How to GC in C(++)

GC`s, Garbage Collectors, are systems to manage memory. Even the good-old C-runtime library has its GC. free, malloc and the others. Now, these aren’t the best memory managers there are. They cause fragmented memory, and scatter the memory of your application over the whole memory rendering the great processor l1 and l2 cache almost useless.

I won’t talk about how to use the C ‘GC’, but how to implement new-generation alike Garbage Collectors in C(++).

The best GC`s can be found in Intermediate Language Virtual Machines which keep track of every object`s type in the memory and can therefore freely move objects in the memory. The great advantage of this is that object that have survived about as much Garbage Collects tend to link a lot to eachother and use eachother. That group survivors is called a generation. When you put a generation close to eachother in the memory, it will usualy only take 1 RAM memory load for the CPU, caching the whole generation in the CPU cache, for a while which is a lot quicker considering that l2-cache is about a thousand times faster than normal RAM.

The problem in C(++) is that you can’t just move objects. You don’t know what part of the memory of an object is a pointer, and what is just a mere integer. Therefore it is impossible to make a generation based Garbage Collector for you just can’t move stuff.

Allocating a big chunks and putting the objects of the C(++) application however using a custom allocation function will generate some additional performance above the traditional malloc although it still isn’t perfect.

One way to get it to work is to let the GC know what a pointer is and what now. This can be done by letting the first 4 (or 8 bytes in case of a 64bit CPU) be a pointer to a function which returns an array of offsets which resemble the pointers in the type.

Now the GC knows what the pointers are in a structure :-D.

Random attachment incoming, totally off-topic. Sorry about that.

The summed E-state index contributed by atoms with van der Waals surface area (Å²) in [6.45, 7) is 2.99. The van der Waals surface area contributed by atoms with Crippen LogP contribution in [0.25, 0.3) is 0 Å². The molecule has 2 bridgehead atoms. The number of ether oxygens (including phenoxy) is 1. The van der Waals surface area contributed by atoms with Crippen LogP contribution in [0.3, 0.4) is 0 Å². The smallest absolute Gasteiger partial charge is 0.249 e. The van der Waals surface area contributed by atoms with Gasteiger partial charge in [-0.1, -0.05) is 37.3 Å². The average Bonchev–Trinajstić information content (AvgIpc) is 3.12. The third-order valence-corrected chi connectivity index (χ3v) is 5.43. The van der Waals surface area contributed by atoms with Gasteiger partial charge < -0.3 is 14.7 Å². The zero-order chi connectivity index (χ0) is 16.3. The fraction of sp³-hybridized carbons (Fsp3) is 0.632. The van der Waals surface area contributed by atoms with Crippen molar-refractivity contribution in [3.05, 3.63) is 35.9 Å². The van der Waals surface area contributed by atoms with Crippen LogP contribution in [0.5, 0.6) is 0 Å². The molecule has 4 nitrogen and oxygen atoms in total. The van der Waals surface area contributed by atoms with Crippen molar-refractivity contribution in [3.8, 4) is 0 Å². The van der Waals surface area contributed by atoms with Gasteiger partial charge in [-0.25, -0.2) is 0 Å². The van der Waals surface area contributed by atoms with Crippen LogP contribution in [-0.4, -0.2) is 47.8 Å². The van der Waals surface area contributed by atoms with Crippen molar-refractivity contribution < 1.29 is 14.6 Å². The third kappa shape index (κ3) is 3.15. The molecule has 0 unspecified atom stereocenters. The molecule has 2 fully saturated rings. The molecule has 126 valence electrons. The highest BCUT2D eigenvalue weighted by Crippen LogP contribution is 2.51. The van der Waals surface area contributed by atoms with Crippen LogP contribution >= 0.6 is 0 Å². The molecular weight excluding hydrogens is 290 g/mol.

The GC can now move the object by updating the pointers from the other objects to the new location of the object!

The only problem with this is that there can’t be pointers to the object, or inside the object from a not referenced pointer exposing object or a object that doesn’t exposes it pointers at all.

To overcome this I guess it could be feasable to add a flag byte in each object that exposes it pointers which allows it to specify a function that can be called when moving the object or when an object referenced is moved.

I’ve tried out some ways to get this all wrapped up in a nice framework (which is very feasable using my ‘objects in c-framework’ or something similar (easier) in C++ using inheritance).

I`m afraid however that such a GC comes too late for by the time it is reliable the Intermediate Languages would have gained way more ground for these can implement way more optimalizations, including in the GC, during runtime for they tend to use an Ahead of Time and Just in Time compiler.

Feedback on this would be welcome :-).

One thought on “How to GC in C(++)”

  1. Nice intro article to garbage collection.

    The garbage collector is what has continually forced me to rewrite PX again and again. On this current build, the GC was the first part of the VM that I built.

    Fragmentation only goes away on a managed “heap” in the technique you described (known as “mark and compact”). Most other GC uses “mark and sweep” which doesn’t allow moving of objects. This does still have some fragmentation however a good algorithm can reduce fragmentation greatly and it doesn’t require the amount of overhead needed for “mark and compact”.

    The trickiest part of “mark and compact” is updating all references to an object when an object moves. The common answer is have a list (linked usually allow in PX, they’re not “linked” together, will be more an array once i fix it) of “handles” that point to an object that be garbage collected. And then, rather than using pointers to the objects is a member variable, you point to the handle, and then when the object is moved you update the handle pointer to the new location. This way all references to an objects is updated with the changing of a single pointer. This requires additional memory that needs to be there at all times (the handle is freed once the object is freed) but is the fastest way I know to do this.

    The other way is to make a huge list of all objects that survive the garbage collection and their new locations in memory. Then traverse memory again, updating each individual member to point to the moved objects. This allows the overhead to be only needed during the actual collection, but you have to traverse memory twice, which can be quite slow in large heaps.

    Another tricky thing is keeping track of what objects are still considered “active”. You need to maintain some sort of list that can be added to or automated from any part of your program that can create objects.

    Just my 2 cents on GC and things that cause the PxVM’s GC to take so long to build. Hope this helps if you ever decide to build one.

    (Maybe I should include different garabge collection techniques in my “Algorithms” tutorials. Nothing too in depth just a general overview…)

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